Black men, some in work clothes, one in a well tailored suit, another in uniform, line up waiting to cast their votes in jars
Original Author: Alfred R. Waud
Created: November 16, 1867
Medium: Engraving

“The First Vote.”

A Black workman, with tools in his pocket, casts the first vote on October 22, 1867, in a Virginia election choosing state convention delegates to write a new constitution. An Black businesssman and soldier stand behind the first voter, waiting their turn at the polls. Alfred R. Waud created this image, which served as the cover of the November 16, 1867, edition of Harper's Weekly. The magazine text describing the image praised “the good sense and discretion, and above all modesty, which the freedmen have displayed in the exercise” of their franchise.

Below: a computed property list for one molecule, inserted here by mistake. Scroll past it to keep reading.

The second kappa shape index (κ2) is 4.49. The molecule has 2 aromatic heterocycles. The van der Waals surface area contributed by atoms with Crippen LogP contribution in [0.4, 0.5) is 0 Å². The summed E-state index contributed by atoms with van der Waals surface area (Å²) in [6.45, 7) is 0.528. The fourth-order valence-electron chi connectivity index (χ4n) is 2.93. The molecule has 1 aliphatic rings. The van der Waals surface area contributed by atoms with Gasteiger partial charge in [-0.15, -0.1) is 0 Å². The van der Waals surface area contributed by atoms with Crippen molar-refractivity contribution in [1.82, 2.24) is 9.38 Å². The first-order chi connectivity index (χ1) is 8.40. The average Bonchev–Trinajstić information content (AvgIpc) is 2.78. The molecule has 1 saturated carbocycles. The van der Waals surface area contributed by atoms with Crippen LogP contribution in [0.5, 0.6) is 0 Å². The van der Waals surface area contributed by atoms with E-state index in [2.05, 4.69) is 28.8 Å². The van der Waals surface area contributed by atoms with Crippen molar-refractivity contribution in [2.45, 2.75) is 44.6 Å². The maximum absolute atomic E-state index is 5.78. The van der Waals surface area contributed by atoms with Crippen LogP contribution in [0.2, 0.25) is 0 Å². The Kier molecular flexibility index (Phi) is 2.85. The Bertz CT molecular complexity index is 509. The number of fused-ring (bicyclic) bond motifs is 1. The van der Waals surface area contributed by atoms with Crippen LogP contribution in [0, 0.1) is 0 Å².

In June 1866 the U.S. Congress passed the Fourteenth Amendment, which defined citizenship and guaranteed the rights of all citizens, including the newly freed enslaved population. The subsequent Reconstruction Act of 1867 by Congress required former Confederate states to hold conventions to create new state constitutions. In 1867, 105,832 freedmen registered to vote in Virginia, and 93,145 voted in the October election.